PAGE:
If you’re lucky and you can see what you’re doing, you won’t lose a toe or a finger.
That’s what using an axe is like.
So, let’s imagine our budding axe murderer, preparing to murder people with his shiny new axe.
- practices in broad daylight, in which case he gets pretty good at it, but requires some kind of light to murder people with, or
- starts practising in the dark, quickly lops off a leg or foot, and angrily bleeds out, cursing his career-sabotaging stupidity.
Either way, if you’re in the pitch darkness, you’re safe from axe murderers. Because they need to see.
As for other people – the ones who are evil-minded, sociopathic cowards on the fringes of society, looking for their chance to ruin some lives – they’re not out in the woods in the pitch darkness either. Main reason? They’re afraid of axe murderers – simply because they haven’t thought it through like you just have.
Again, your safety is almost certainly assured.
The way I see it, the only people we really have to fear are ex-military lunatics driven crazy by black-ops super-soldier experiments that went wrong, who have access to professional head-mounted infra red “night vision” goggles (RRP anything upwards of £1200).
I can’t advise you about those folk. If you meet one of those, you’re screwed.
But otherwise? Reckon you’re fine.
3. (The Weather)
I class this as a minor fear because you can’t do anything about it and you are probably going to get rained on at some point, or snowed on, or blown over, or some other meteorological indignity.
But once that happens, you’re already wet, cold and miserable, and you can’t fear what has already happened to you.
Fear neutralized. Job done.
A Quick Word About Fear Of The Unknown
Sleeping in a bivvy bag is opening yourself up to massive amounts of the unknown.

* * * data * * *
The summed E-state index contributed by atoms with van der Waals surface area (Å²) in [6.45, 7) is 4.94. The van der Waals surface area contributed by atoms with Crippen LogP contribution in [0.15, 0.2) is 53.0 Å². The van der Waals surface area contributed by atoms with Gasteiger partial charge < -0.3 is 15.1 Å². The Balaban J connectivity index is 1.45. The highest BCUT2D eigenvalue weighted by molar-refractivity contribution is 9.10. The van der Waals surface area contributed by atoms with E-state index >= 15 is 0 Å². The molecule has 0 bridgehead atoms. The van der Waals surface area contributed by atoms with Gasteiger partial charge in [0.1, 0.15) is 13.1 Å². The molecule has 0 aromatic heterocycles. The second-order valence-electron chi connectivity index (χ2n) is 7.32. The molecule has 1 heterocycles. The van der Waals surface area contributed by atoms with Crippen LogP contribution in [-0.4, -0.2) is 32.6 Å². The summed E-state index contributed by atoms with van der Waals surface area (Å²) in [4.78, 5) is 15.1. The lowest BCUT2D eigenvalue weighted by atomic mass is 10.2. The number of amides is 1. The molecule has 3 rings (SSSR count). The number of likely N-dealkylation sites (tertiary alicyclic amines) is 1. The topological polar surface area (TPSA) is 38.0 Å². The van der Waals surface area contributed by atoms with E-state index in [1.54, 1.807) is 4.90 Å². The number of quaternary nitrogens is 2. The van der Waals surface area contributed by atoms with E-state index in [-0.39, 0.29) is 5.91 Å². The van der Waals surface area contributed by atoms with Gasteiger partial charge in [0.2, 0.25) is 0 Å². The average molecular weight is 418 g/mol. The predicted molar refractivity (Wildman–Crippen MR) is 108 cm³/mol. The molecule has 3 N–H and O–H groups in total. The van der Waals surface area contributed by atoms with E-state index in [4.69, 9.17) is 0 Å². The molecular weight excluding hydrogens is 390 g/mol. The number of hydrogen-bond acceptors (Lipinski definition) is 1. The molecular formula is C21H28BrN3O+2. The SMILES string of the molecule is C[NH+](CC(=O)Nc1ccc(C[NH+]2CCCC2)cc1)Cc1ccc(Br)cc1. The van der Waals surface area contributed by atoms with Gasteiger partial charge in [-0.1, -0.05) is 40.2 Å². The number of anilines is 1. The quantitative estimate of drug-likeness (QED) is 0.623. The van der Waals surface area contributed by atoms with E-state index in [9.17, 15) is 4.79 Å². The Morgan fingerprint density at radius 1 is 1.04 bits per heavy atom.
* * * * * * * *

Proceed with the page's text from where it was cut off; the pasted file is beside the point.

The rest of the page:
Will it rain? Will anyone see you? Will a hedgehog crawl into your bag in the middle of the night and start making noises like someone with a kazoo in their mouth trying to free a zipper from their pubic hair?
Possibly all of these things. Possible none of them. No way to know in advance.
However, most of us misunderstand “fear”, the same way we misunderstand “risk”.
Risk is a sign something is worth doing – otherwise, there are no stakes to raise (emotional, financial, social etc.) and you will feel absolutely nothing as a result of doing it.
But most of us think of risk as something to avoid, as if it’s universally bad, and out to make our lives as shitty as possible. This is wrong. This couldn’t be wronger.
Same with fear.
Fear is a deep, wise part of you yelling WOAH WOAH THERE’S SOMETHING INTERESTING HERE, BACK UP A MOMENT – and it’ll get your attention any damn way it can, including the overwhelming urge to poop yourself.
If you’re still unconvinced, read this book – it’s smarter than I could ever sound on this topic.
So, yes, it’s safe to sleep in a bivvy bag. There’s science and stuff. And almost certainly no axe murderers.
You’re good to go.
Well, except for one thing.
Where Do You Sleep In A Bivvy Bag?
Here are a few suggestions.
My point, which I’m sure you’ve gathered by now, is that it’s usually easy to see a good spot to lay your bivvy bag – and half the fun is searching for the right spot at the end of the day, your imagination roaming over the landscape before you, draping your bivvied body over hummocks and fitting it into nooks and crannies, like you’re playing an infinitely freeform version of Tetris.
If this feels too nerve-wracking, boot up Google Maps before you set off, and look for some likely spots. But be prepared to adapt.